May 9, 2013, 8:00 AM, Posted by
As I prepared for a recent visit from the RWJF Board of Trustees, I reviewed our portfolio of grants that apply behavioral economics to perplexing health and health care challenges and reflected on what is pioneering about this batch.
These projects are all well-designed studies that, when completed, can inform policy development and result in behavior change. In the near future, policymakers, leaders of health care institutions, program officers, and clinicians will benefit from these nuanced findings about the applications of behavioral economics to health and health care.
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Mar 6, 2013, 6:58 PM, Posted by
To help those who want to respond to our recent Call for Proposals, Applying Behavioral Economics to Perplexing Health and Health Care Challenges, I sat down with Drs. Kevin Volpp and David Asch, co-directors of the Foundation’s Behavioral Economics Initiative at the University of Pennsylvania, to talk about low-value health care, why we are doing this CFP and what we are seeking from applicants.
Why are we doing this CFP now?
Kevin: There’s enormous concern about the growth in health care spending—both in the public and private sector. We can’t afford to keep increasing spending the way we have. But health care spending shouldn’t be defined as too high simply because it’s high. The question should be “How much value are we getting?” There is a widespread belief that there is too much health care that doesn’t provide value that’s commensurate with the costs—to individuals or to the government.
What’s particularly exciting is that, while health policy experts have acknowledged the problem of low-value health care for a long time, influential physician groups are becoming vocal about their belief that society would be better off — from both a quality and patient safety standpoint — if less of this care was provided. And they’re creating lists of health care services and procedures that they consider to be of low value that are available to the public.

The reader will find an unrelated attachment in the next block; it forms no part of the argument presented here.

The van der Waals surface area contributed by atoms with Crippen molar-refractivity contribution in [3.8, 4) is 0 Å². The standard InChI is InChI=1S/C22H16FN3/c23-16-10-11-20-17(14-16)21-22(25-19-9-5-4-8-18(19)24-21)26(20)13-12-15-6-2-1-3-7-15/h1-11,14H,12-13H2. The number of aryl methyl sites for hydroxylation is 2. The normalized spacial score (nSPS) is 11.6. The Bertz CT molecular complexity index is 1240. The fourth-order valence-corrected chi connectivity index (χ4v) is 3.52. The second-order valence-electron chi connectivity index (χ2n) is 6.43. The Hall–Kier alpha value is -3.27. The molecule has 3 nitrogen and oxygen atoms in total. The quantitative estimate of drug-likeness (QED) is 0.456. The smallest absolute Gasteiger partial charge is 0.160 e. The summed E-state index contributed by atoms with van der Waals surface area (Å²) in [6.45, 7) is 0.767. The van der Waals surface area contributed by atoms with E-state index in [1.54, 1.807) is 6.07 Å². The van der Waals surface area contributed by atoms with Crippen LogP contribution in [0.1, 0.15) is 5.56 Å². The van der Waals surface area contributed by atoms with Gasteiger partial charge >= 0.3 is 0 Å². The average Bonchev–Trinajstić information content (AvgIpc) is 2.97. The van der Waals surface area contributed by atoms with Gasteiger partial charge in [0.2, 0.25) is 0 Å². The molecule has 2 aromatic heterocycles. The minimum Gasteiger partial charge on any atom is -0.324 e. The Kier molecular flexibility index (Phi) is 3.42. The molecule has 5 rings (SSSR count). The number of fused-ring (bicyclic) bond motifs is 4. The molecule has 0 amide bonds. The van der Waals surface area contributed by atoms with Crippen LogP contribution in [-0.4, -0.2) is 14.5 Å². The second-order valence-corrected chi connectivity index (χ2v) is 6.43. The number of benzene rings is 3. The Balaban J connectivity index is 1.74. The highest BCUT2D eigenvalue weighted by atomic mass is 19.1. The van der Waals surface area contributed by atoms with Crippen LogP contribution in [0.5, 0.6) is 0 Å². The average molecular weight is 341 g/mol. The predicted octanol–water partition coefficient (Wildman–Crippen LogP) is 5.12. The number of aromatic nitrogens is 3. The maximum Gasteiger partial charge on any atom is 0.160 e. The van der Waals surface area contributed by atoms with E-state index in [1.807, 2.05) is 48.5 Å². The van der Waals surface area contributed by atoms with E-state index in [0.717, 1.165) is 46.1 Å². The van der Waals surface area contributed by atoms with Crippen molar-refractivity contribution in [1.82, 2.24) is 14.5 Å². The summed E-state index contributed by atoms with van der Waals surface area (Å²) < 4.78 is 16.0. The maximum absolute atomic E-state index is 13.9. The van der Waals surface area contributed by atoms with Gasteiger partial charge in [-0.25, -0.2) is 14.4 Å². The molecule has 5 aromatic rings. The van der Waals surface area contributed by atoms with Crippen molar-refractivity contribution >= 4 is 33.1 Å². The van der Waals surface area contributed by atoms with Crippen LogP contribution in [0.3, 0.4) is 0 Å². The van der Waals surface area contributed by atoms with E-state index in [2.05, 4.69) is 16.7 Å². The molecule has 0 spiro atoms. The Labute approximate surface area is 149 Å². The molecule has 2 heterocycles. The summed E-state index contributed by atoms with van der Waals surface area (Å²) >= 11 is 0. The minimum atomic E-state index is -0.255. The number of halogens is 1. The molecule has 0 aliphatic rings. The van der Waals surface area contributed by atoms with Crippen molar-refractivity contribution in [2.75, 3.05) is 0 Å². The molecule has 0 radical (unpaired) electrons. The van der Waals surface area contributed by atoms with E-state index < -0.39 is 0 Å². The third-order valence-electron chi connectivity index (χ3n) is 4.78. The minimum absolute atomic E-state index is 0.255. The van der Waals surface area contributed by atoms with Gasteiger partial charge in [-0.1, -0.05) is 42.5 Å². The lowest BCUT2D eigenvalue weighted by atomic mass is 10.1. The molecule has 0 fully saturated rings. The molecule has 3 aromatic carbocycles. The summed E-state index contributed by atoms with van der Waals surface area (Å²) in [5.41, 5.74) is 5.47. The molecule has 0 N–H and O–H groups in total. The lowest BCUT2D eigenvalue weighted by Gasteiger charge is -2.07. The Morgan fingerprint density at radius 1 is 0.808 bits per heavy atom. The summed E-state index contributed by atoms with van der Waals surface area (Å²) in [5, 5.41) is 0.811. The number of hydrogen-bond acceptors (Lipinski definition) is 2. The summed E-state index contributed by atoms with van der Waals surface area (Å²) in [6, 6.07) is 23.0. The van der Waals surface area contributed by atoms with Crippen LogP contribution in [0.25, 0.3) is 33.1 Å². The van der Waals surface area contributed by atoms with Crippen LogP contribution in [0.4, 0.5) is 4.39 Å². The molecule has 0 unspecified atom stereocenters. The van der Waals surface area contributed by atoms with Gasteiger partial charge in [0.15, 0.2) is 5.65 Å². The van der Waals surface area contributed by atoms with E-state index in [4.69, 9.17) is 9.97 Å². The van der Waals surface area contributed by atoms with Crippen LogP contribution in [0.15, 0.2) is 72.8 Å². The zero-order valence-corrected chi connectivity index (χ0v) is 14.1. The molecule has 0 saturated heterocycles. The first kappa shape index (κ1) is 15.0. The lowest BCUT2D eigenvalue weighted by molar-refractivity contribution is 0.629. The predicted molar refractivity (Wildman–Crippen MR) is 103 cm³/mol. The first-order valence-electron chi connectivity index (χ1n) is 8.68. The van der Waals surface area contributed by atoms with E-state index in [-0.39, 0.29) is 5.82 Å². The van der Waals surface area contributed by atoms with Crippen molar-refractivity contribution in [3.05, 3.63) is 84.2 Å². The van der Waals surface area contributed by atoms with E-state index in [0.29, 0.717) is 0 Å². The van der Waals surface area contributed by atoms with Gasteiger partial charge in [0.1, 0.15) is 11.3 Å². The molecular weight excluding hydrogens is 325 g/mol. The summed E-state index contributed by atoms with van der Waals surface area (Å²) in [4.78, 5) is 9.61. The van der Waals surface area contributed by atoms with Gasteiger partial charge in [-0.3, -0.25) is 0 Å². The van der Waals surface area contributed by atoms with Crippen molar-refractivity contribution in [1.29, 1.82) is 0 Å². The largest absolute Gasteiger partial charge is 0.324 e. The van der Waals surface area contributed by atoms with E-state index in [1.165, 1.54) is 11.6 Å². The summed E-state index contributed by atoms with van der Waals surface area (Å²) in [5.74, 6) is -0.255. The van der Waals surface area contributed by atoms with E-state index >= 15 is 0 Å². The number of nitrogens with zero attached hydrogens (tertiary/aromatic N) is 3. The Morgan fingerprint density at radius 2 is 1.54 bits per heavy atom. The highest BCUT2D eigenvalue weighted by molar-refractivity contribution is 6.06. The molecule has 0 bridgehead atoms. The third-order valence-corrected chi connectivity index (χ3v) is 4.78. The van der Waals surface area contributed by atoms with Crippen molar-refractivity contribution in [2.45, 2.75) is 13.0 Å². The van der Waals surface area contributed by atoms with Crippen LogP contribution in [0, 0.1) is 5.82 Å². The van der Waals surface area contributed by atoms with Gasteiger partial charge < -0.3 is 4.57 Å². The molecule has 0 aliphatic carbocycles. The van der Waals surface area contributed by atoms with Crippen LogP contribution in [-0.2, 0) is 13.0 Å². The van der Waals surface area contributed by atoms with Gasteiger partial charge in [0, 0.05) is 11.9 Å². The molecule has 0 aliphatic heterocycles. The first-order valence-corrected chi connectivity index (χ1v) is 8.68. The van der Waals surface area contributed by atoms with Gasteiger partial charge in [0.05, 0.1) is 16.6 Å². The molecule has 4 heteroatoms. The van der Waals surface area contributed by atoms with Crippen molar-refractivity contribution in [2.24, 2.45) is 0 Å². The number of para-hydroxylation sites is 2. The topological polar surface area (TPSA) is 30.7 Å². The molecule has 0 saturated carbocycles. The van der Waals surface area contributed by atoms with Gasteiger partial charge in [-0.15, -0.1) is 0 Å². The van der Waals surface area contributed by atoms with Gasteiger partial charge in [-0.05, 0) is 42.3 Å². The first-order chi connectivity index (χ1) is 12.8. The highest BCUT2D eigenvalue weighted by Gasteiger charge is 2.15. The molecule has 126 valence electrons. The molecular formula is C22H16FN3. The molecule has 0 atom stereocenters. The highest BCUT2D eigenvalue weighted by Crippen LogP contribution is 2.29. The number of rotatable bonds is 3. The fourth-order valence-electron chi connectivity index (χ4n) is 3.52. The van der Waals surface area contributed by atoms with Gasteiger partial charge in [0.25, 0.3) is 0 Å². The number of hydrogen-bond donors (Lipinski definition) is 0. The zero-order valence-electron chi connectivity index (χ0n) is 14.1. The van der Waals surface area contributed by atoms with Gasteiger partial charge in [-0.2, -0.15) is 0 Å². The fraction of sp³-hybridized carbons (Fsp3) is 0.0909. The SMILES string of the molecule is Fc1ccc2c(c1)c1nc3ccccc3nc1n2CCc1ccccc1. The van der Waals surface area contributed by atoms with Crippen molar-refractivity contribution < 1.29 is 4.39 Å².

Reducing use of low-value care is what’s going to be able to allow us to continue to fund high-value care for large portions of the American population.
What is low-value health care?
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Mar 4, 2013, 9:00 AM, Posted by
We have announced our second Call for Proposals in the field of behavioral economics. We’re actively seeking ideas that will help us to better understand how to discourage the consumption of low-value health services — those that provide more harm than benefit or which provide only marginal health benefits. In addition to improving health outcomes, this knowledge could contribute to lowering health care costs for us all.
Behavioral economics is an area of study by which I’ve personally grown increasingly intrigued and in which the Foundation has recently begun to invest. We all know, for example, that we need to exercise, eat right and be actively engaged in our own health care. But we don’t always do what we know we should do; knowing the “right” decision to make does not guarantee that we make that decision. The goal of behavioral economics is to uncover insights that could enable people to make better — more “rational” — choices for their health.
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Apr 4, 2012, 11:30 AM, Posted by
The majority of my work in the Department of Research and Evaluation at the Robert Wood Johnson Foundation has been predicated on the long-held assumption that if you show people convincingly that doing one thing will create the outcome they desire, you can inspire behavior change. The problem is that when it comes to health, we consistently observe individuals acting in ways guaranteed to produce poor outcomes.
The observation of seemingly “irrational” behavior by economists, psychologists and others led to the development of the field of behavioral economics, which has, in recent years, produced insight to explain some of the perplexing health behaviors we observe in a way that the classical economic theories I learned in graduate school cannot. The Robert Wood Johnson Foundation believes these emerging insights have breakthrough potential to help people make better choices for their health. That’s why I’m excited to announce that the Pioneer Portfolio and Donaghue Foundation are now supporting a group of innovative researchers who are testing simple interventions that may have widespread impact on complex problems.
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